The wary academic researcher will also be cynical about the tired use and reuse of the word “sustainable” in the MDG agenda. Besides being rightly concerned about the implications of this use for poor household livelihoods, poverty and hunger (remember Goal 1) as their governments rush to protect the environment (Goal 7, target 9 and indicators 25 to 29), there should also be doubts about the meaning of “sustainable” access to water and sanitation (Goal 7, target 10, indicators 29 and 30).

There should be even more doubts about the few cases in which the word sustainable is missing, in the targets for immunisation for example. As the woeful experience of the World Health Organisation’s (WHO) expanded programme of immunisation of the 1980s warns us, even if the year 2015 finds 100 per cent of infants immunised against measles (i e, indicator 15), this will not at all predict 100 per cent immunisation levels in 2018 or 2020. This is because one shot mass immunisation campaigns can work by addressing what anthropologists call the “passive acceptance” of poor populations of such aggressive mass campaigns but to sustain these results without such ongoing expensive and tiresome hype, one needs to build a climate of “active demand” to replace this passive acceptance, so that immunisation is actually perceived to be desirable and effective, whether or not it actually is. Too often, the misconceptions and promises that often accompany mass immunisation campaigns raise false hopes which, when they are dashed and children die from a variety of illnesses, only lead to a disenchantment with immunisation in general.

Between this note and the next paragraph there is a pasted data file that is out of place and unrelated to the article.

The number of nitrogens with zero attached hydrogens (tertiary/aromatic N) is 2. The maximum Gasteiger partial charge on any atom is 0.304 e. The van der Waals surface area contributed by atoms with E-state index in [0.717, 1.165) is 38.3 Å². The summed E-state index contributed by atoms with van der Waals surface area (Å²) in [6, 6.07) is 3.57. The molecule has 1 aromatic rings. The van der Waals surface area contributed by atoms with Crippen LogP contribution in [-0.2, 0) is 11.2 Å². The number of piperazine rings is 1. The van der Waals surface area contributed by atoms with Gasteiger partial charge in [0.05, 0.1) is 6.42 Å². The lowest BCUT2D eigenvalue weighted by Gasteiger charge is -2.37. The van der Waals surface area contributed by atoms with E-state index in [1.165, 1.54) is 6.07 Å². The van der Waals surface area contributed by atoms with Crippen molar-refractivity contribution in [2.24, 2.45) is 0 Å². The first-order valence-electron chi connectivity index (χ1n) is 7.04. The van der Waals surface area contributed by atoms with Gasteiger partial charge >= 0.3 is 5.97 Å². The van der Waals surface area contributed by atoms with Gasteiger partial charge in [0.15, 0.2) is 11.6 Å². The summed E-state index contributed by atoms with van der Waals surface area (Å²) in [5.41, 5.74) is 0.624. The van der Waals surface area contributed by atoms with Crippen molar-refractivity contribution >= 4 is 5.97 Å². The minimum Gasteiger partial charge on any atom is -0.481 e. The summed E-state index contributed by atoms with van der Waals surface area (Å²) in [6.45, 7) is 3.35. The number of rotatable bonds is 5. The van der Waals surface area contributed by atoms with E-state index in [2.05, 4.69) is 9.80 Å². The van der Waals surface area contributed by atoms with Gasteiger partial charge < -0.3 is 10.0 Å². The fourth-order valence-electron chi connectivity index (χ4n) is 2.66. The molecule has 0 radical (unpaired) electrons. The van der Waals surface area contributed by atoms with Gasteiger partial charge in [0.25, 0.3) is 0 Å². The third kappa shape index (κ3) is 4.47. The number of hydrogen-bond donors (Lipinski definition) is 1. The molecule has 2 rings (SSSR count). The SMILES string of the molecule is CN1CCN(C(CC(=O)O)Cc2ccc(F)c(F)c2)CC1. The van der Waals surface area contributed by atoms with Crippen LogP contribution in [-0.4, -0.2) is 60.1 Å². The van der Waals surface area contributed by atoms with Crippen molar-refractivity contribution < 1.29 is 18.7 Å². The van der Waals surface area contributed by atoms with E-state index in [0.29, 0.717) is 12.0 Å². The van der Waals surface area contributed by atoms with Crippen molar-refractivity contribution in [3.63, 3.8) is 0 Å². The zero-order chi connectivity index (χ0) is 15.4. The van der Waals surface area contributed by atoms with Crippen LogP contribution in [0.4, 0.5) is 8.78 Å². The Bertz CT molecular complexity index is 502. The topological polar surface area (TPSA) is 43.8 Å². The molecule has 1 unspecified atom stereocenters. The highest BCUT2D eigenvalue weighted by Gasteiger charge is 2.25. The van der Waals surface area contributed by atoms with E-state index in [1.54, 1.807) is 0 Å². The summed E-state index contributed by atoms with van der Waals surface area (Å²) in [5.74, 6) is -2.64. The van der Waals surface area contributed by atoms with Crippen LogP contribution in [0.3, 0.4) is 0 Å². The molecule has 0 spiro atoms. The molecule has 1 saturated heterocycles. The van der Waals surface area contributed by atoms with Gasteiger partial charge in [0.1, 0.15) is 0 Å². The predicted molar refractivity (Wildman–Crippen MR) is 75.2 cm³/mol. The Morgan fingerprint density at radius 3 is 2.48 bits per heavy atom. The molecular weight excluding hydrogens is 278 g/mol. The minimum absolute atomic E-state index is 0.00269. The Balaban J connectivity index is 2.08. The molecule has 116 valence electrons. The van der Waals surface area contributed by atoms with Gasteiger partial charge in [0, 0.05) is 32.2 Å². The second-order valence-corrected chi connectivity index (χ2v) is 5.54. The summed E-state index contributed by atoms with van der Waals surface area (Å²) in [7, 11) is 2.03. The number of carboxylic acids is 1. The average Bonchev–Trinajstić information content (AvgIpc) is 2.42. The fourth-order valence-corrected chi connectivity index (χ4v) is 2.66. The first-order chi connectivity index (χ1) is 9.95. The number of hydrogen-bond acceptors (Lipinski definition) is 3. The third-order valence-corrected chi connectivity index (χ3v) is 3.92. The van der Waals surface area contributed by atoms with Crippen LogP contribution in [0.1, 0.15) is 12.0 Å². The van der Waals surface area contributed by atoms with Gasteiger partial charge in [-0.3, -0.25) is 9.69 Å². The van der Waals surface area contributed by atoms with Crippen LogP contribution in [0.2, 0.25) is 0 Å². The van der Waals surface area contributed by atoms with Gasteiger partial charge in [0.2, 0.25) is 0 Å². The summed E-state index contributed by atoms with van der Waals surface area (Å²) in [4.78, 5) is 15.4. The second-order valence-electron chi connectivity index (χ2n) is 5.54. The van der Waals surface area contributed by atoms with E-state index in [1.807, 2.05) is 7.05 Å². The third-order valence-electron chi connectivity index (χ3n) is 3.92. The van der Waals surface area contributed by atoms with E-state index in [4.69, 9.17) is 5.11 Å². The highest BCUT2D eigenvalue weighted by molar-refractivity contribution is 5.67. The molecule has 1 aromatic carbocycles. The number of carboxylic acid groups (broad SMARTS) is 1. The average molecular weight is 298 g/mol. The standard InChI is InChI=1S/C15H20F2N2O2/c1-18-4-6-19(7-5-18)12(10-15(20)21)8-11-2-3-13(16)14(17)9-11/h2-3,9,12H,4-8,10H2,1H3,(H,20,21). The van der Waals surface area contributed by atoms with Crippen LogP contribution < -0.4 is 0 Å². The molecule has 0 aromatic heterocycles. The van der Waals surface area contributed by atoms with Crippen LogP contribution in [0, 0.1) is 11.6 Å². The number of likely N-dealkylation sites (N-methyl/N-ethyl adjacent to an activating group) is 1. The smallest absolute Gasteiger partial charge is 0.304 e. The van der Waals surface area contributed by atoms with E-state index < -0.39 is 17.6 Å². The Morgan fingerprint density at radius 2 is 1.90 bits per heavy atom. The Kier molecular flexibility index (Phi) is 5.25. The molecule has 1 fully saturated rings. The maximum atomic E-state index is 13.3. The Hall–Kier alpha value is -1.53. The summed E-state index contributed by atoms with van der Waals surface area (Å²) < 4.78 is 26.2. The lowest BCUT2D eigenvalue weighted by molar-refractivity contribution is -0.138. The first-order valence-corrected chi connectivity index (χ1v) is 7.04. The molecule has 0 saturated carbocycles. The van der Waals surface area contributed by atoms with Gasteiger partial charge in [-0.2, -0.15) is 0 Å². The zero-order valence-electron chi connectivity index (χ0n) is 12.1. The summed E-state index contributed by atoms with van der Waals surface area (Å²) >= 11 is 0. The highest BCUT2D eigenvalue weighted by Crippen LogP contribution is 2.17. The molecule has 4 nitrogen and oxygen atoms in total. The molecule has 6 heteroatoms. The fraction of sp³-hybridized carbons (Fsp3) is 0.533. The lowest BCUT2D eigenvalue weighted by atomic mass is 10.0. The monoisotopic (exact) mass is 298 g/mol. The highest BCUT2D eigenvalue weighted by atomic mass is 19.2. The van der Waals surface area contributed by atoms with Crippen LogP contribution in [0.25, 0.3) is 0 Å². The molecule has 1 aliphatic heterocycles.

As researchers, academics must also be uncomfortable with the “one size fits all” approach of the MDG agenda, even from the relatively narrow perspective of health, let alone more context-specific matters like poverty and education. There is no attempt at prioritisation and it is not clear at all that national governments will be allowed to prioritise either – they all have the same motley, somewhat eccentric, collection of targets and indicators, which seem to have their roots in political expediency (for example, the need to flow from the UN Millennium report or the need not to offend conservative constituencies) rather than a considered analysis of individual country needs. At this stage of the game, the only room for contextual understanding is in the design of interventions, not in the explication of the MDGs to begin with. And even this appraisal of the context for technical purposes is unlikely to do much more than hire a token anthropologist on planning teams.

But we know, for example, that while gender disparities in primary and secondary education (Goal 3) may be important for south Asia and west Asia, they are far from being the major issue in other parts of the developing world and that a focus on them will unnecessarily divert attention from more pressing gender related problems, even in education. Similarly, by universalising the MDGs, there is nothing in them to address important countryspecific problems like caste-based oppression, sex selective abortions, internal displacement of populations thanks to new modernisation projects, farmer suicides